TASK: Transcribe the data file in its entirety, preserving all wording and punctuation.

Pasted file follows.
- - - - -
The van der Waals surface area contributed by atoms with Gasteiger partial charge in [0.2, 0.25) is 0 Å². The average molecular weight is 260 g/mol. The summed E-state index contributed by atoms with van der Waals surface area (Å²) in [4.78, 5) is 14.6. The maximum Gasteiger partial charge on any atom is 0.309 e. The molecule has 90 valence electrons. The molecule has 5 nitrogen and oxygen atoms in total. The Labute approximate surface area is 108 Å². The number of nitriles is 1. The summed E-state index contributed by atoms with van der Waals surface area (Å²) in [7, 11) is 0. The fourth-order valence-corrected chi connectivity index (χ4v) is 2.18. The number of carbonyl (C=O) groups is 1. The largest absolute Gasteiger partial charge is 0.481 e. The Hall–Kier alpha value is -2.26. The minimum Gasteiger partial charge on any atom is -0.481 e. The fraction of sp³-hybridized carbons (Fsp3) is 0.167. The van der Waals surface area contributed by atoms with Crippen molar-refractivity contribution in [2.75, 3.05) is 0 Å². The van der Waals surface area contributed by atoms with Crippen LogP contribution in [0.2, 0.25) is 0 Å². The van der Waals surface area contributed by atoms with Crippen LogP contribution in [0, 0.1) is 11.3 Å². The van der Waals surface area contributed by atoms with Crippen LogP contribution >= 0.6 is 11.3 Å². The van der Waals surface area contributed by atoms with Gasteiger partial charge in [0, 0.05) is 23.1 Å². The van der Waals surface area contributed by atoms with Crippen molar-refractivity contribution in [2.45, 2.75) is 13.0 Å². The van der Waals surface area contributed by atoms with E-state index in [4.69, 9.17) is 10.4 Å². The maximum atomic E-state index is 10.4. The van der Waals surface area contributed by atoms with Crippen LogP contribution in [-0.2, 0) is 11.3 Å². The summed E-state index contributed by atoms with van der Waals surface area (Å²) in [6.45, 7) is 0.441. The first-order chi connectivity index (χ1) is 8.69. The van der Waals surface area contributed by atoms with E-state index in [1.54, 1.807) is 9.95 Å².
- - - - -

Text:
The van der Waals surface area contributed by atoms with Gasteiger partial charge in [0.2, 0.25) is 0 Å². The average molecular weight is 260 g/mol. The summed E-state index contributed by atoms with van der Waals surface area (Å²) in [4.78, 5) is 14.6. The maximum Gasteiger partial charge on any atom is 0.309 e. The molecule has 90 valence electrons. The molecule has 5 nitrogen and oxygen atoms in total. The Labute approximate surface area is 108 Å². The number of nitriles is 1. The summed E-state index contributed by atoms with van der Waals surface area (Å²) in [7, 11) is 0. The fourth-order valence-corrected chi connectivity index (χ4v) is 2.18. The number of carbonyl (C=O) groups is 1. The largest absolute Gasteiger partial charge is 0.481 e. The Hall–Kier alpha value is -2.26. The minimum Gasteiger partial charge on any atom is -0.481 e. The fraction of sp³-hybridized carbons (Fsp3) is 0.167. The van der Waals surface area contributed by atoms with Crippen molar-refractivity contribution in [2.75, 3.05) is 0 Å². The van der Waals surface area contributed by atoms with Crippen LogP contribution in [0.2, 0.25) is 0 Å². The van der Waals surface area contributed by atoms with Crippen LogP contribution in [0, 0.1) is 11.3 Å². The van der Waals surface area contributed by atoms with Crippen LogP contribution >= 0.6 is 11.3 Å². The van der Waals surface area contributed by atoms with Gasteiger partial charge in [0, 0.05) is 23.1 Å². The van der Waals surface area contributed by atoms with Crippen molar-refractivity contribution in [2.45, 2.75) is 13.0 Å². The van der Waals surface area contributed by atoms with E-state index in [4.69, 9.17) is 10.4 Å². The maximum atomic E-state index is 10.4. The van der Waals surface area contributed by atoms with Crippen LogP contribution in [-0.2, 0) is 11.3 Å². The summed E-state index contributed by atoms with van der Waals surface area (Å²) in [6.45, 7) is 0.441. The first-order chi connectivity index (χ1) is 8.69. The van der Waals surface area contributed by atoms with E-state index in [1.54, 1.807) is 9.95 Å².